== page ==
# Wald's equation

In probability theory, **Wald's equation**, **Wald's identity**^{[1]} or **Wald's lemma**^{[2]} is an important identity that simplifies the calculation of the expected value of the sum of a random number of random quantities. In its simplest form, it relates the expectation of a sum of randomly many finite-mean, independent and identically distributed random variables to the expected number of terms in the sum and the random variables' common expectation under the condition that the number of terms in the sum is independent of the summands.

The equation is named after the mathematician Abraham Wald. An identity for the second moment is given by the Blackwell–Girshick equation.{{ safesubst:#invoke:Unsubst||date=__DATE__ |$B=
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## Basic version

Let (*X _{n}*)

_{n∈ℕ}be a sequence of real-valued, independent and identically distributed random variables and let

*N*be a nonnegative integer-value random variable that is independent of the sequence (

*X*)

_{n}_{n∈ℕ}. Suppose that

*N*and the

*X*have finite expectations. Then

_{n}### Example

Roll a six-sided die. Take the number on the die (call it *N*) and roll that number of six-sided dice to get the numbers *X*_{1}, . . . , *X _{N}*, and add up their values. By Wald's equation, the resulting value on average is

## General version

Let (*X _{n}*)

_{n∈ℕ}be an infinite sequence of real-valued random variables and let

*N*be a nonnegative integer-valued random variable. Assume that

- 1. (
*X*)_{n}_{n∈ℕ}are all integrable (finite-mean) random variables, - 2. E[
*X*1_{n}_{{N ≥ n}}] = E[*X*] P(_{n}*N*≥*n*) for every natural number*n*, and - 3. the infinite series satisfies

Then the random sums

are integrable and

If, in addition,

- 4. (
*X*)_{n}_{n∈ℕ}all have the same expectation, and - 5.
*N*has finite expectation,

then

**Remark:** Usually, the name *Wald's equation* refers to this last equality.

## Discussion of assumptions

Clearly, assumption (Template:EquationNote) is needed to formulate assumption (Template:EquationNote) and Wald's equation. Assumption (Template:EquationNote) controls the amount of dependence allowed between the sequence (*X _{n}*)

_{n∈ℕ}and the number

*N*of terms, see the counterexample below for the necessity. Assumption (Template:EquationNote) is of more technical nature, implying absolute convergence and therefore allowing arbitrary rearrangement of an infinite series in the proof.

If assumption (Template:EquationNote) is satisfied, then assumption (Template:EquationNote) can be strengthened to the simpler condition

- 6. there exists a real constant
*C*such that E[|*X*| 1_{n}_{{N ≥ n}}] ≤*C*P(*N*≥*n*) for all natural numbers*n*.

Indeed, using assumption (Template:EquationNote),

and the last series equals the expectation of *N* ^{[Proof]}, which is finite by assumption (Template:EquationNote). Therefore, (Template:EquationNote) and (Template:EquationNote) imply assumption (Template:EquationNote).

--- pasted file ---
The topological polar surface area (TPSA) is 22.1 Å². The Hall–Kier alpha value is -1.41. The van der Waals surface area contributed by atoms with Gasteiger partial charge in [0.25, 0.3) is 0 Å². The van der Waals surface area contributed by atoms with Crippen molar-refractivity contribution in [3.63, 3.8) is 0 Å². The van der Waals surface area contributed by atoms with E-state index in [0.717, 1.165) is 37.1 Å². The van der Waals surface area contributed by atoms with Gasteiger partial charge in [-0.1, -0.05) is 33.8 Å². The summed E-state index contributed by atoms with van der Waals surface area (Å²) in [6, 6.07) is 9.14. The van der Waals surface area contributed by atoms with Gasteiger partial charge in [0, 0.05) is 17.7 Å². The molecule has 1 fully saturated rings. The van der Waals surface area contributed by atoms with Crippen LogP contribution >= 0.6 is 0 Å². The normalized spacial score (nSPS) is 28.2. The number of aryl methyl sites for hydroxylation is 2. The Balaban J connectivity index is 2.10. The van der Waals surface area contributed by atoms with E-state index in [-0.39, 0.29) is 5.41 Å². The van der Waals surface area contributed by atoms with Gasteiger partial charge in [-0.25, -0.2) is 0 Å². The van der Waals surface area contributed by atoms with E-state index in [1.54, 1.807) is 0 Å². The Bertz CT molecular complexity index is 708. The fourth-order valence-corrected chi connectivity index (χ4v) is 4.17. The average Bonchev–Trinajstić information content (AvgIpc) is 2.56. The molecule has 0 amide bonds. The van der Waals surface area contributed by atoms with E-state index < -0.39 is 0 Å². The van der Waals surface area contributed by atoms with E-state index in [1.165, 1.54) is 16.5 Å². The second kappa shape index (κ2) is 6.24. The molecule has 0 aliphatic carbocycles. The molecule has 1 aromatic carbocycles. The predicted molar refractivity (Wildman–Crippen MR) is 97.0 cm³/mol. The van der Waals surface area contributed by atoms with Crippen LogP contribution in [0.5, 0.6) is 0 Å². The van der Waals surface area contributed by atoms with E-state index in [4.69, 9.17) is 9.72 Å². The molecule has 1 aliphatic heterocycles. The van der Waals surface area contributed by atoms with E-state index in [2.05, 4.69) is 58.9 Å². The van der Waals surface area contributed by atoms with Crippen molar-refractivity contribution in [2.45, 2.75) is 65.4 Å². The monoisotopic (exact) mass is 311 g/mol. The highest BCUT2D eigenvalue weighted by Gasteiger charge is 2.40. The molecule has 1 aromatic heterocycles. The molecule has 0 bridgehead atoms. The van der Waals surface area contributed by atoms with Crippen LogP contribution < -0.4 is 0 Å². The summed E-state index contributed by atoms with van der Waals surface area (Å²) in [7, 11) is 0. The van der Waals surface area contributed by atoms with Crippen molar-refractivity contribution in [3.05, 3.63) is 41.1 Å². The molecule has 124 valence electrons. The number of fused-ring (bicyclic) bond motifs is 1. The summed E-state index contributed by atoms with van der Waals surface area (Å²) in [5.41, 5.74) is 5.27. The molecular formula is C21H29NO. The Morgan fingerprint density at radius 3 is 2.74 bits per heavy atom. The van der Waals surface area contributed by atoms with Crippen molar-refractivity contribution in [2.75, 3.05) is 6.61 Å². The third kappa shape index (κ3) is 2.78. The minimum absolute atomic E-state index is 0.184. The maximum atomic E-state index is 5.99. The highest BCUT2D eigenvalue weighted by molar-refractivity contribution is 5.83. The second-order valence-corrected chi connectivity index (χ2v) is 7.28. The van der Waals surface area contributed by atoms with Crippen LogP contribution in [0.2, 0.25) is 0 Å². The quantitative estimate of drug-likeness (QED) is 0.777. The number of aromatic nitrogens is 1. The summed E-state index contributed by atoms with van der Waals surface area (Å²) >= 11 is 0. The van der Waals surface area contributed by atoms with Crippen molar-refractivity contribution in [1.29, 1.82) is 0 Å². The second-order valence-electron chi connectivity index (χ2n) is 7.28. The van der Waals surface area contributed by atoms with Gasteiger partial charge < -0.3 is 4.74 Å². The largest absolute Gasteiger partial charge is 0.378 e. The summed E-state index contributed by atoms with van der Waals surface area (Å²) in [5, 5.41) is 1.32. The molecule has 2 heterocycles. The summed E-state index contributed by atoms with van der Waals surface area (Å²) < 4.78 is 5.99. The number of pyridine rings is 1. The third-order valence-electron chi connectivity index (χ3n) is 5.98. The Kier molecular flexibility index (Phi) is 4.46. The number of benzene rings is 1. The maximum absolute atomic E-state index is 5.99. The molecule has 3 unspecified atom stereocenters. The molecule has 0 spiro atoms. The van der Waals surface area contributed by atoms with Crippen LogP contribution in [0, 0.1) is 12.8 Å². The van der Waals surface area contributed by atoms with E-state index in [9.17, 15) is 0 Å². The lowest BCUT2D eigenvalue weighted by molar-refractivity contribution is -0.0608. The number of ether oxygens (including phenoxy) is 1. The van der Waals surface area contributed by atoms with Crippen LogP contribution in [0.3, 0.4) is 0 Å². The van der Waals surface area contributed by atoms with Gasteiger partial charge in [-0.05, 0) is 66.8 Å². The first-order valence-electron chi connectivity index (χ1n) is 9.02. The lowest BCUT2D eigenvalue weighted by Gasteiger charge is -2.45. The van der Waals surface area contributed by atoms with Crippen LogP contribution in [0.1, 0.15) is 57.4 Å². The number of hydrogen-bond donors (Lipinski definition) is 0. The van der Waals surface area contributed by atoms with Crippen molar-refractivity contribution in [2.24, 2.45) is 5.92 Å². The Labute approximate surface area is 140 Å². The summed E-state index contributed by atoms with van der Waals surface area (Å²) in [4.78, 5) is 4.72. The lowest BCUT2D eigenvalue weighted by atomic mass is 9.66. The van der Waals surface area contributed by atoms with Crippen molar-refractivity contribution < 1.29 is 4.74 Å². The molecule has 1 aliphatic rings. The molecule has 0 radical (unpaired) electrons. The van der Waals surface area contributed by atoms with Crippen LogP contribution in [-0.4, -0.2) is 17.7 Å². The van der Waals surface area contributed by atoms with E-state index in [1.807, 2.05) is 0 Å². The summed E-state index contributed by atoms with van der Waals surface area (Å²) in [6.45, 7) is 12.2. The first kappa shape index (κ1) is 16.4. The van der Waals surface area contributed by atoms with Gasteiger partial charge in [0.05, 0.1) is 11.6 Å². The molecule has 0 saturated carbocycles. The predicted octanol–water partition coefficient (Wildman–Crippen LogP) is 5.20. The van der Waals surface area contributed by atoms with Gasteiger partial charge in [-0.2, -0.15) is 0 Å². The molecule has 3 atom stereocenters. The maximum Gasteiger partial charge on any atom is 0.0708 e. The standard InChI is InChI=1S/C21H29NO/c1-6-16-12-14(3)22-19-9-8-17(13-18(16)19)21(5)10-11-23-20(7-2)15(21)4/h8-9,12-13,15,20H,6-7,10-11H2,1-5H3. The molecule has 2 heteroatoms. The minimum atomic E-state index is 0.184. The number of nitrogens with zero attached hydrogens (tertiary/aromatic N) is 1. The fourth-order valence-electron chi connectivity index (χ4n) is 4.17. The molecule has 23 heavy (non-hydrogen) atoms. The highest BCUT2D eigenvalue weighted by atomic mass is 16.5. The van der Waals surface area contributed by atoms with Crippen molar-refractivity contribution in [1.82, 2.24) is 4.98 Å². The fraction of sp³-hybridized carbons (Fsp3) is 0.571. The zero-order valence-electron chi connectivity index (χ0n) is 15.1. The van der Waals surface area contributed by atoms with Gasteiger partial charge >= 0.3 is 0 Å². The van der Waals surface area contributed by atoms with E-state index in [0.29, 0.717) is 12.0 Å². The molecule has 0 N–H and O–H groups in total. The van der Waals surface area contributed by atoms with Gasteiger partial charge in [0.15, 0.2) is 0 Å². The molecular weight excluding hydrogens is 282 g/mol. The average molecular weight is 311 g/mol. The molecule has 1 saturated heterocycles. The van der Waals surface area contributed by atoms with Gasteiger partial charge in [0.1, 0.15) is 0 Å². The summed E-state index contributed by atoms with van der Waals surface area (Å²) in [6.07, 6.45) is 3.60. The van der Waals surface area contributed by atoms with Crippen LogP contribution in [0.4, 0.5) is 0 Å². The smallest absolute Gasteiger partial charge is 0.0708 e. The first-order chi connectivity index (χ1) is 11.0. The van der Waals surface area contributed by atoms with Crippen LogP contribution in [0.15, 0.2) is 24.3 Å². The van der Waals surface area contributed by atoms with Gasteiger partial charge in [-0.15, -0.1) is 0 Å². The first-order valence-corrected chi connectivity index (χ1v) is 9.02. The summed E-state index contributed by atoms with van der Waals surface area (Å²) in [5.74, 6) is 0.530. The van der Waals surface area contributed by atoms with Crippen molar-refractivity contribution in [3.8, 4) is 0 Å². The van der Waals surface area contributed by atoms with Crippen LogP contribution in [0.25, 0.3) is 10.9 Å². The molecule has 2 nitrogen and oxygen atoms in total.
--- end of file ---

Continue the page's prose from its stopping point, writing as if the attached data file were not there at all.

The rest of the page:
Assume in addition to (Template:EquationNote) and (Template:EquationNote) that

- 7.
*N*is independent of the sequence (*X*)_{n}_{n∈ℕ}and - 8. there exists a constant
*C*such that E[|*X*|] ≤_{n}*C*for all natural numbers*n*.

Then all the assumptions (Template:EquationNote), (Template:EquationNote), (Template:EquationNote) and (Template:EquationNote), hence also (Template:EquationNote) are satisfied. In particular, the conditions (Template:EquationNote) and (Template:EquationNote) are satisfied if

- 9. the random variables (
*X*)_{n}_{n∈ℕ}all have the same distribution.

Note that the random variables of the sequence (*X _{n}*)

_{n∈ℕ}don't need to be independent.

The interesting point is to admit some dependence between the random number *N* of terms and the sequence (*X _{n}*)

_{n∈ℕ}. A standard version is to assume (Template:EquationNote), (Template:EquationNote), (Template:EquationNote) and the existence of a filtration (Template:Mathcal

_{n})

_{n∈ℕ0}such that

- 10.
*N*is a stopping time with respect to the filtration, and - 11.
*X*and Template:Mathcal_{n}_{n–1}are independent for every*n*∈ ℕ.

Then (Template:EquationNote) implies that the event {*N* ≥ *n*} = {*N* ≤ *n* – 1}^{c} is in Template:Mathcal_{n–1}, hence by (Template:EquationNote) independent of *X _{n}*. This implies (Template:EquationNote), and together with (Template:EquationNote) it implies (Template:EquationNote).

For convenience (see the proof below using the optional stopping theorem) and to specify the relation of the sequence (*X _{n}*)

_{n∈ℕ}and the filtration (Template:Mathcal

_{n})

_{n∈ℕ0}, the following additional assumption is often imposed:

- 12. the sequence (
*X*)_{n}_{n∈ℕ}is adapted to the filtration (Template:Mathcal_{n})_{n∈ℕ}, meaning the*X*is Template:Mathcal_{n}_{n}-measurable for every*n*∈ ℕ.

Note that (Template:EquationNote) and (Template:EquationNote) together imply that the random variables (*X _{n}*)

_{n∈ℕ}are independent.

## Application

An application is in actuarial science when considering the total claim amount follows a compound Poisson process

within a certain time period, say one year, arising from a random number *N* of individual insurance claims, whose sizes are described by the random variables (*X _{n}*)

_{n∈ℕ}. Under the above assumptions, Wald's equation can be used to calculate the expected total claim amount when information about the average claim number per year and the average claim size is available. Under stronger assumptions and with more information about the underlying distributions, Panjer's recursion can be used to calculate the distribution of

*S*.

_{N}## Examples

### Example with dependent terms

Let *N* be an integrable, ℕ_{0}-valued random variable, which is independent of the integrable, real-valued random variable *Z* with E[*Z*] = 0. Define *X _{n}* = (–1)

^{n}

*Z*for all

*n*∈ ℕ. Then assumptions (Template:EquationNote), (Template:EquationNote), (Template:EquationNote), and (Template:EquationNote) with

*C*:= E[|

*Z*|] are satisfied, hence also (Template:EquationNote) and (Template:EquationNote), and Wald's equation applies. If the distribution of

*Z*is not symmetric, then (Template:EquationNote) does not hold. Note that, when

*Z*is not almost surely equal to the zero random variable, then (Template:EquationNote) and (Template:EquationNote) cannot hold simultaneously for any filtration (Template:Mathcal

_{n})

_{n∈ℕ}, because

*Z*cannot be independent of itself as E[

*Z*

^{2}] = (E[

*Z*])

^{2}= 0 is impossible.

### Example where the number of terms depends on the sequence

Let (*X _{n}*)

_{n∈ℕ}be a sequence of independent, symmetric, and {–1, +1}-valued random variables. For every

*n*∈ ℕ let Template:Mathcal

_{n}be the σ-algebra generated by

*X*

_{1}, . . . ,

*X*and define

_{n}*N*=

*n*when